Thursday, May 20, 2010

Northern Forest Canoe Trail Celebrates 10 Years

The 740-mile paddling route known as the Northern Forest Canoe Trail (NFCT) celebrates its tenth year this summer. Winding its way from Maine through New Hampshire, Quebec, Vermont, and into New York ending at Old Forge, the NFCT was just an idea in the late 1990s when two executives retiring from Mad River Canoe founded the nonprofit to establish the trail.

Kay Henry and Rob Center have spent their retirement bringing to life the long distance paddle route which opened June 3, 2006. The trail is marked with NFCT’s yellow diamond with blue lettering trail markers and includes 56 lakes and ponds, 22 rivers and streams, and 62 carries (totaling 55 miles). Portages, campsites, and access areas are marked on some sections of the trail. The NFCT includes more than 150 public access points, and more than 470 individual campsites on public and private land.

The New York section encompasses 147 miles beginning at Old Forge, following the Moose River, the Fulton Chain, Raquette Lake, the Raquette River, Forked and Long lakes, and by way of Stoney Creek Ponds and the Indian Carry to Upper Saranac. The route proceeds across Bartletts Carry to Middle and Lower Saranac and Lake Flower and then out of the mountains by way of the Saranac River to Franklin Falls Pond and Union Falls Pond and finally Lake Champlain.

In 2000, Kay Henry secured a three-year $500,000 federal grant through the National Park Service to fund the start-up of the nonprofit designed to plan and establish the route. Locals and owners of large forest tracts allowed their private property to be used for campsites, portage access and water access. Others with knowledge of local waterways stepped forward to give guidance on the direction of the trail and provide essential information for the trail’s first set of 13 section maps.

In the last ten years the NFCT has built 14 primitive campsites, installed 14 post and beam information kiosks in villages, towns and cities on the route, built 23 miles of portage trails, planted more than 250 trees to prevent erosion. The first official guidebook to the trail was released this year.

Recent improvements in new York include the clearing of overgrowth at the Buttermilk Falls and Deerland portage trails. These trails were also signed and a 25-foot stone causeway was built.

A 20-step stone staircase was built on the Permanent Rapids portage trail just south of Franklin Falls Pond. Eight campsites were rehabilitated in the Franklin Falls area, and 100 saplings were planted at locations of impact and erosion in the region.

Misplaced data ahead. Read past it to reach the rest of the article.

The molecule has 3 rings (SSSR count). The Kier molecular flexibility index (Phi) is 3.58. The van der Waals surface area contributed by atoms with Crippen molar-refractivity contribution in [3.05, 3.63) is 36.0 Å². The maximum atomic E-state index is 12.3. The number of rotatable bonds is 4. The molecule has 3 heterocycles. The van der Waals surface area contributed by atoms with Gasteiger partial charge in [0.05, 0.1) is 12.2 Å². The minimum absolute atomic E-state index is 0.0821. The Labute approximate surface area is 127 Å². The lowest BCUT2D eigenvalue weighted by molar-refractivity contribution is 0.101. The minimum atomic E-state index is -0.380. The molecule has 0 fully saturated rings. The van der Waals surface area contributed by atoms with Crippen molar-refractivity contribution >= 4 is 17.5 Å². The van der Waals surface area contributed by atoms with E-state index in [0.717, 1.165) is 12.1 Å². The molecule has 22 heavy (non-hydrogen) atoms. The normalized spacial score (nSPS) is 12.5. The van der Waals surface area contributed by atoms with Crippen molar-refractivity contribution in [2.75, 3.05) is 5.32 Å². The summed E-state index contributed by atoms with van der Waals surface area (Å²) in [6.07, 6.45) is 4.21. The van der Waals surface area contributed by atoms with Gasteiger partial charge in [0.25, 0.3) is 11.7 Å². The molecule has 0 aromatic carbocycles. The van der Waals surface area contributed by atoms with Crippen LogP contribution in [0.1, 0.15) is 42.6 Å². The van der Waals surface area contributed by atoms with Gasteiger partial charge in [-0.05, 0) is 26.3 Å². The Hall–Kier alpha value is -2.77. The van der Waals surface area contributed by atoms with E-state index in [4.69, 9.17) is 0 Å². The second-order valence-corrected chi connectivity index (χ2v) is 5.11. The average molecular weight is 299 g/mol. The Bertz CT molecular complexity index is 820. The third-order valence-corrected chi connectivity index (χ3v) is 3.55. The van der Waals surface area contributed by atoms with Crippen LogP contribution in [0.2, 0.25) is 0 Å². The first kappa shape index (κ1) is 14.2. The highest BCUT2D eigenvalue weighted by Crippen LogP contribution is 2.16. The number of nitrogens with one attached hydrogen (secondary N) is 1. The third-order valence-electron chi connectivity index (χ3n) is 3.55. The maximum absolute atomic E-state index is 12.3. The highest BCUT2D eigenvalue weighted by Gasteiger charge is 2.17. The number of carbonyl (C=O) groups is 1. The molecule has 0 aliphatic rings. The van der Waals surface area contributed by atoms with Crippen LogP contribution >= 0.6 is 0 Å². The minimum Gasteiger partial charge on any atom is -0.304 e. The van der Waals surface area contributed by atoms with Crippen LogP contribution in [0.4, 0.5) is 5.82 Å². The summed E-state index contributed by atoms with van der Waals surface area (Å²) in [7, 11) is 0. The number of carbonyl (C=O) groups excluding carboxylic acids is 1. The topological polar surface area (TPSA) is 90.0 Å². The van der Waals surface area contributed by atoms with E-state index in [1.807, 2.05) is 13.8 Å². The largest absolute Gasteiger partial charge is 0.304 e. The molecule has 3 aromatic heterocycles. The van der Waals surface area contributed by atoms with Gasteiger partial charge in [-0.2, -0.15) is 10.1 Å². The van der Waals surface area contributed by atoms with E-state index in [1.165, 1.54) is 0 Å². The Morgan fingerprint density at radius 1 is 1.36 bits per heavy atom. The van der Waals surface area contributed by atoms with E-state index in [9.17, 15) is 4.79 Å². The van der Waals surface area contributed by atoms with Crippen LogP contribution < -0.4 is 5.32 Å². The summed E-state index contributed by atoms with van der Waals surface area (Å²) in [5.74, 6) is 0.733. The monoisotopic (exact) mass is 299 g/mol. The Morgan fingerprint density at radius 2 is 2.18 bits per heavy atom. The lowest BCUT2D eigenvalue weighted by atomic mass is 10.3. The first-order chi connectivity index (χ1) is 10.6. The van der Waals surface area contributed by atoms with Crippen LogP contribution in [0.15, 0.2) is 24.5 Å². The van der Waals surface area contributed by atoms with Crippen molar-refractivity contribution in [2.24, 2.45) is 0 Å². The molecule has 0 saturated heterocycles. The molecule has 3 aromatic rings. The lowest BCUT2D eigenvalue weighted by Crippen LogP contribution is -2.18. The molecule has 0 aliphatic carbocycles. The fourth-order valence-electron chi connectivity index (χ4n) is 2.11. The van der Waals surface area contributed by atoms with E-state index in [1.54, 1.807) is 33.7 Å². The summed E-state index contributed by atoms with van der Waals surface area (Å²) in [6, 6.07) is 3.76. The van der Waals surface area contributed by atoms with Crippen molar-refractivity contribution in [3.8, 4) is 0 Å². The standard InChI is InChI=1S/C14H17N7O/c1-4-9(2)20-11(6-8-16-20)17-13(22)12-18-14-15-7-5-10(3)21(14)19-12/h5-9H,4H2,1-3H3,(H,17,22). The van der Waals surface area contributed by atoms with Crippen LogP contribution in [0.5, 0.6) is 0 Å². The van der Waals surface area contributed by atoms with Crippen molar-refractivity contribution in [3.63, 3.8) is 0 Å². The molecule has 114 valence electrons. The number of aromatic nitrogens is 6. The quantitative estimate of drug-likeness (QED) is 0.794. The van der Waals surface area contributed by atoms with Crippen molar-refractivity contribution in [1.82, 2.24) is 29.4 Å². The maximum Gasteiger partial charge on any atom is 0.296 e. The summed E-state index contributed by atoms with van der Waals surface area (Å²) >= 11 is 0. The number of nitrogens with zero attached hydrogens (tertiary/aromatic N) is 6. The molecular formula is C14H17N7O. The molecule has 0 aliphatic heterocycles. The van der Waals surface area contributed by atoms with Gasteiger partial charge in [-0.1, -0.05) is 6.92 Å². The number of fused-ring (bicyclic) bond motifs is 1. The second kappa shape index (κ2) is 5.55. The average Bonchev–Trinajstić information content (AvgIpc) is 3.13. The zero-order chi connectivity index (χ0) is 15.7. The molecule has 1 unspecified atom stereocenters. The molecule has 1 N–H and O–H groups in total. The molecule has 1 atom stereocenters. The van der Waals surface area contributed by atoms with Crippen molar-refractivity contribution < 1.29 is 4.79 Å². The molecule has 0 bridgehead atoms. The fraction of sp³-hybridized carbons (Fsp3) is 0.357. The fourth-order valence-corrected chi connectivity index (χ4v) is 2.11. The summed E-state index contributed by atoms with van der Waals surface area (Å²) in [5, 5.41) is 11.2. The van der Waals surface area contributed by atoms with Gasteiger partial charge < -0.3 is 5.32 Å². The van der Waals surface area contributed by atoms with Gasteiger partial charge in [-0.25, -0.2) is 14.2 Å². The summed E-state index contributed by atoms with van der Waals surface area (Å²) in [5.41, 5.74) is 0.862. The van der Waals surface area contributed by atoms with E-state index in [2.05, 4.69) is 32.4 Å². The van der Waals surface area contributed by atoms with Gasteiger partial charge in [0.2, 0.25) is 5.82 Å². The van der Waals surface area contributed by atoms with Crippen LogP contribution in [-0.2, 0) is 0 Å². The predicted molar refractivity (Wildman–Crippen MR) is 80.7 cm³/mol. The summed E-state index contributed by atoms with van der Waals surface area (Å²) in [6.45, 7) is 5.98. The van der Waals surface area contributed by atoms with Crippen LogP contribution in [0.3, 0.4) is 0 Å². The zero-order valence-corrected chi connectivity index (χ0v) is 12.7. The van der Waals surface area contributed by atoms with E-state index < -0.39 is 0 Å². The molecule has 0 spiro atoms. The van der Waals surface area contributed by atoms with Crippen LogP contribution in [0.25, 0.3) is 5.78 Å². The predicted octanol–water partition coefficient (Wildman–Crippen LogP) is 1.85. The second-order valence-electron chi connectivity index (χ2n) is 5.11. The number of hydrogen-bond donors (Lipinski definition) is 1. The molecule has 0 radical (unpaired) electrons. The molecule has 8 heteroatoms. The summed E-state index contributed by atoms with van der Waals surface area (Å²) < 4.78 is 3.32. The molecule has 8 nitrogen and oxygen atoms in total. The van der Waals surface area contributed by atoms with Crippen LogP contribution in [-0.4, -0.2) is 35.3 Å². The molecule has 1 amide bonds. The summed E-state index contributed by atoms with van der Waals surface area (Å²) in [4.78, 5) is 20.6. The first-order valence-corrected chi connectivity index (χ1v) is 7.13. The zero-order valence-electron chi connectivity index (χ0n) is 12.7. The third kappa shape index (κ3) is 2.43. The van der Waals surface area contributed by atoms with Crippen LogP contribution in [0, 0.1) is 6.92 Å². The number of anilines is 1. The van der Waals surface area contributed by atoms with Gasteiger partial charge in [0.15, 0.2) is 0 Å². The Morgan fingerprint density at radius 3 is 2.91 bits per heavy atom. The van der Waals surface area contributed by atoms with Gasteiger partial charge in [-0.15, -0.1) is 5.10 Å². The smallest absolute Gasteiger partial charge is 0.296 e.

A dilapidated cabin was removed and two new campsite areas were installed on Upper Saranac Lake.

A kiosk was installed at the Green Street boat launch on the Saranac River in Plattsburgh.

A 10th Anniversary celebration will take place July 23-25 in Rangeley, Maine, with paddling-related presentations, guided canoe and kayak outings, an anniversary party with food, a bonfire and live music, and a trail-wide paddling event called “740 Miles in One Day.”

For more information about the Northern Forest Canoe Trail go to or call 802-496-2285.

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John Warren

John Warren has been exploring the woods and waters of the Adirondacks for almost 50 years. After a career as a print journalist and documentary television producer he founded Adirondack Almanack in 2005 and co-founded the geolocation services company Adirondack Atlas in 2015.

John remains active in traditional media. His Adirondack Outdoors Conditions Report can be heard Friday mornings across the region on the stations of North Country Public Radio and on 93.3 / 102.1 The Mix. Since 2008, John has been a media specialist on the staff of the New York State Writers Institute.

John is also a professional researcher and historian with a M.A. in Public History. He edits The New York History Blog and is the author of two books of regional history. As a Grant Consultant for the William G. Pomeroy Foundation, he has reviewed hundreds of historic roadside marker grant applications from around New York State for historical accuracy.

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